My computer tells me it is 17 degrees outside, so I think I will skip my morning walk and spend a few moments offering my impressions of France. The big news while I was there was of course the continuing gilets jaunes protests, named after the yellow emergency jackets French drivers are required to carry in their cars, and which the protestors have been wearing as their emblem. The protests have been extremely violent by French standards, with cars being torched and store fronts being smashed, both in Paris and in a number of other cities around France. The protests were triggered by two actions of the Macron government: a rise in the gas tax and the termination of the wealth tax. The latter is not an inheritance tax or an income tax, but a tax on accumulations of wealth. Rich French citizens have been moving their legal residence to other countries to avoid the tax, and middle class French have been stuck with paying it. While taking a cab from the airport I passed a gas station and amused myself by translating liters to gallons and euros to dollars. I came up with something slightly less than $6 a gallon, which is pretty close to what the web says. A word of explanation is called for. Paris is sort of like America turned inside out. In America, the poor live in the inner city and the rich live in the suburbs. In Paris, the rich live in the inner city and the poor live in the suburbs, or banlieus. A rise of the already very high gas tax hits provincial working class and petit bourgeois French especially hard, as they drive to work. The wealth tax does not generate much money, or so I am told, but it symbolizes a redistributionist political philosophy that is very important to the ordinary French.
With all of that as background, let me offer some subjective and entirely personal impressions. I want to emphasize that I know very little about the realities of French political economy, and while I was in Paris, I did not read up on it in newspapers like Liberation [the Socialist party voice] or Le Monde, so these really are impressions – sensory impressions. If any of my readers actually know something about this subject, speak up and correct me.
Watching the images on the television set while sitting in our favorite café, I was struck by a certain similarity between France and America. Both are highly stratified societies, stratified by wealth but also by education. Indeed, France is more highly stratified by education than is America. Roughly the same proportion of adults have Bachelor’s degrees in both countries – one-third, more or less – but just as there is an enormous difference in America between merely having a degree [which already separates you from two-thirds of the country] and having a degree from an elite institution, so in France an ordinary university degree counts for very little in the centers of power. What matters is a degree from one of a small number of super-competitive institutions, if anything more competitive even than our Ivy League, called les grandes écoles. When I first met my French relatives, Andre and Jacqueline Zarembowich, both retired science professors, I committed a terrible social gaffe by asking whether they had gone to the Sorbonne. Aghast at the very thought, they replied stiffly that they had studied at a grande école. This educational stratification seems to include those who serve in socialist governments as well.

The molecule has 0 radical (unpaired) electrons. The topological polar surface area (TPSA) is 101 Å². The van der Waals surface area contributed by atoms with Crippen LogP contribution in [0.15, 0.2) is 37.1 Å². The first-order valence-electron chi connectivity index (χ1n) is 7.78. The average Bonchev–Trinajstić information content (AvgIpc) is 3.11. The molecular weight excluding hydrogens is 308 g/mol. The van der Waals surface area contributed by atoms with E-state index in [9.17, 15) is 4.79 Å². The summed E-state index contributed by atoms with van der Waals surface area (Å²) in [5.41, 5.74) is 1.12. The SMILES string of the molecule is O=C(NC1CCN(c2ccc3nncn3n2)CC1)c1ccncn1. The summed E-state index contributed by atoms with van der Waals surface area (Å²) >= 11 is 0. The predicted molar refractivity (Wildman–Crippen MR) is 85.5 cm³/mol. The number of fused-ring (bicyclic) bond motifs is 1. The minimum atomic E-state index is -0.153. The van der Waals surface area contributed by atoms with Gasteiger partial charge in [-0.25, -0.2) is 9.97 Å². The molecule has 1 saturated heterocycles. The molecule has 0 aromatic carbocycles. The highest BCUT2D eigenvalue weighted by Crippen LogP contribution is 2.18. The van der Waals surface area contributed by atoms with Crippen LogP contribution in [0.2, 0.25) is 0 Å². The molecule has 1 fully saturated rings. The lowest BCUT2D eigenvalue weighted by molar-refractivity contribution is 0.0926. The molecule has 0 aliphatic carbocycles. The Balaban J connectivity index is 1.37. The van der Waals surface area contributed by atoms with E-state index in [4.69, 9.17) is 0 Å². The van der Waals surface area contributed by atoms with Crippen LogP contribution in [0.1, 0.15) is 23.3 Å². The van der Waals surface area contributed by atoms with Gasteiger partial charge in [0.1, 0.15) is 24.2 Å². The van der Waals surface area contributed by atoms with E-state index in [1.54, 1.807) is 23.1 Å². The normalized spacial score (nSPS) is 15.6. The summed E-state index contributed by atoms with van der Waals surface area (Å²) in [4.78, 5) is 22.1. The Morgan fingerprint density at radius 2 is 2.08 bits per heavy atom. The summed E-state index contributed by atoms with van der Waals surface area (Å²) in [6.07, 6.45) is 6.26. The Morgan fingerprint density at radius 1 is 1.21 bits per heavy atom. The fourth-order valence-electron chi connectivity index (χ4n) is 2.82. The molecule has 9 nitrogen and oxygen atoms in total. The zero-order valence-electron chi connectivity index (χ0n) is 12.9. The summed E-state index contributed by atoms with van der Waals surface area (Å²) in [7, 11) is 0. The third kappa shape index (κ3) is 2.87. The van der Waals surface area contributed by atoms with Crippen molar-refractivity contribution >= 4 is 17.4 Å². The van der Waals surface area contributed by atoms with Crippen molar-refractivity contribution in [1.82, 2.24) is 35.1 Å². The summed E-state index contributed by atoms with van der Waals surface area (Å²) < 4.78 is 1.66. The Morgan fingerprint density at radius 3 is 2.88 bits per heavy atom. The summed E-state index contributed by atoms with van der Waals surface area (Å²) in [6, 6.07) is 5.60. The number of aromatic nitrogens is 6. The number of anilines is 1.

I have written repeatedly about the educational and economic selectivity or stratification in America manifested on television and in government across the political spectrum from extreme left to extreme right. [Alexandria Ocasio-Cortez, remember, won second prize in the Intel science competition and holds a degree cum laude from Boston University.] America has always been economically and socially stratified, of course, but back when I was a boy, and only 5% of adults had a college degree, the stratification was not so markedly educational as well.
Watching on TV as provincial mayors were invited to meet with President Macron in Paris [remember, these are impressions, literally sense impressions], I was reminded of the William F. Buckley Firing Line TV show I have three times described on this blog, most recently last July 21st. [Three times for the same story seems to me enough, even for a garrulous old coot like me, so I will let those of you who do not recall it look it up.] The cultural, educational, and economic gulf between Macron and those mayors seemed immediately obvious.
One final bit of personal narration before I end this and turn back to the never-ending saga of the government shutdown. One day, Susie and I were sitting in our customary place in the café when we noticed a line-up of ten police vans and cars across Place Maubert. Since this looked like the prelude to a gilets jaunes manifestation, we sat for quite a while and watched. At one point a bus came down rue Monge into the Place with GILETS JAUNES written on it, but in the end, nothing much happened. When we got up to leave, we walked over to rue Monge and looked up the street toward a big building called Maison de la Mutualité, where there were indeed several hundred people gathered, apparently for a meeting, not a protest. The Maison is right next to Saint-Nicolas du Chardonnet, a big ugly Catholic church famous as the headquarters of the extremely right-wing old school branch of French Catholicism that rejects the celebrating of the mass in the vernacular and all other such like abominations. I later learned that the meeting that day had been address by Marine Le Pen, the leader of the extreme right-wing nationalist National Rally party. It seems all three of her children were baptized in Saint-Nicolas du Chardonnet.
Well, that’s it for personal impressions. Except that I made a fabulous dinner of Coquilles St. Jacques and served them up to Susie and myself in two of the shells, which I got the fishmonger to save and give to me. It was delicious!